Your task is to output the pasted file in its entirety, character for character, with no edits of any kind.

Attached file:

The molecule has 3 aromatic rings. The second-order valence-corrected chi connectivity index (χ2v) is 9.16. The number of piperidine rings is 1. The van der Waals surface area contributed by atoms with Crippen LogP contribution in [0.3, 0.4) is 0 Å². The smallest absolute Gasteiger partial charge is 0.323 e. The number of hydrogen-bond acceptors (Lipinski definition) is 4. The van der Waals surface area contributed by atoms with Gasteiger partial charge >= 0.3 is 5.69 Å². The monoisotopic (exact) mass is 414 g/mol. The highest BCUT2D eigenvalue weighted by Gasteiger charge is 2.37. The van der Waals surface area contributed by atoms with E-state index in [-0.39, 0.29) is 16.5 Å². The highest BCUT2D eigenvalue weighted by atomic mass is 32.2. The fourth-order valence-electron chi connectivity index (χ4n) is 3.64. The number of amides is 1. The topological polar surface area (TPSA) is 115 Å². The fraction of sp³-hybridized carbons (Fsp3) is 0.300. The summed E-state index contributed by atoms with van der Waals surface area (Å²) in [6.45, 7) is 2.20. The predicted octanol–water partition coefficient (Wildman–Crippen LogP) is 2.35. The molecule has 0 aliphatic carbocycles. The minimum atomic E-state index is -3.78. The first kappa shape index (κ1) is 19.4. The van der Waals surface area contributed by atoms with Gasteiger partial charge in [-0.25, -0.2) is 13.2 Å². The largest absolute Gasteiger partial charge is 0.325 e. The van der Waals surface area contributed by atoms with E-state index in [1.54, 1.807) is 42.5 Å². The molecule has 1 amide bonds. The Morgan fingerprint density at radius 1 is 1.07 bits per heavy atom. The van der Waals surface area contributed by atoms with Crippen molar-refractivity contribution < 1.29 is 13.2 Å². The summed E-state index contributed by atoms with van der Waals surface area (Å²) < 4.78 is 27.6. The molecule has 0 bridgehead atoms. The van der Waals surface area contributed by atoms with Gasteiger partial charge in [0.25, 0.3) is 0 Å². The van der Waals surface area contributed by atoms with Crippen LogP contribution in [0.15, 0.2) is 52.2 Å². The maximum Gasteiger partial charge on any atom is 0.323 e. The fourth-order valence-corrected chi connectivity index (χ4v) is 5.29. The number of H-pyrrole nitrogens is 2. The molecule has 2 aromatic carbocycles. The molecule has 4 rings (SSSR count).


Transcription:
The molecule has 3 aromatic rings. The second-order valence-corrected chi connectivity index (χ2v) is 9.16. The number of piperidine rings is 1. The van der Waals surface area contributed by atoms with Crippen LogP contribution in [0.3, 0.4) is 0 Å². The smallest absolute Gasteiger partial charge is 0.323 e. The number of hydrogen-bond acceptors (Lipinski definition) is 4. The van der Waals surface area contributed by atoms with Gasteiger partial charge >= 0.3 is 5.69 Å². The monoisotopic (exact) mass is 414 g/mol. The highest BCUT2D eigenvalue weighted by Gasteiger charge is 2.37. The van der Waals surface area contributed by atoms with E-state index in [-0.39, 0.29) is 16.5 Å². The highest BCUT2D eigenvalue weighted by atomic mass is 32.2. The fourth-order valence-electron chi connectivity index (χ4n) is 3.64. The number of amides is 1. The topological polar surface area (TPSA) is 115 Å². The fraction of sp³-hybridized carbons (Fsp3) is 0.300. The summed E-state index contributed by atoms with van der Waals surface area (Å²) in [6.45, 7) is 2.20. The predicted octanol–water partition coefficient (Wildman–Crippen LogP) is 2.35. The molecule has 0 aliphatic carbocycles. The minimum atomic E-state index is -3.78. The first kappa shape index (κ1) is 19.4. The van der Waals surface area contributed by atoms with Gasteiger partial charge in [-0.25, -0.2) is 13.2 Å². The largest absolute Gasteiger partial charge is 0.325 e. The van der Waals surface area contributed by atoms with E-state index in [1.54, 1.807) is 42.5 Å². The molecule has 1 amide bonds. The Morgan fingerprint density at radius 1 is 1.07 bits per heavy atom. The van der Waals surface area contributed by atoms with Crippen molar-refractivity contribution < 1.29 is 13.2 Å². The summed E-state index contributed by atoms with van der Waals surface area (Å²) < 4.78 is 27.6. The molecule has 0 bridgehead atoms. The van der Waals surface area contributed by atoms with Gasteiger partial charge in [0.25, 0.3) is 0 Å². The van der Waals surface area contributed by atoms with Crippen LogP contribution in [0.15, 0.2) is 52.2 Å². The maximum Gasteiger partial charge on any atom is 0.323 e. The fourth-order valence-corrected chi connectivity index (χ4v) is 5.29. The number of H-pyrrole nitrogens is 2. The molecule has 2 aromatic carbocycles. The molecule has 4 rings (SSSR count).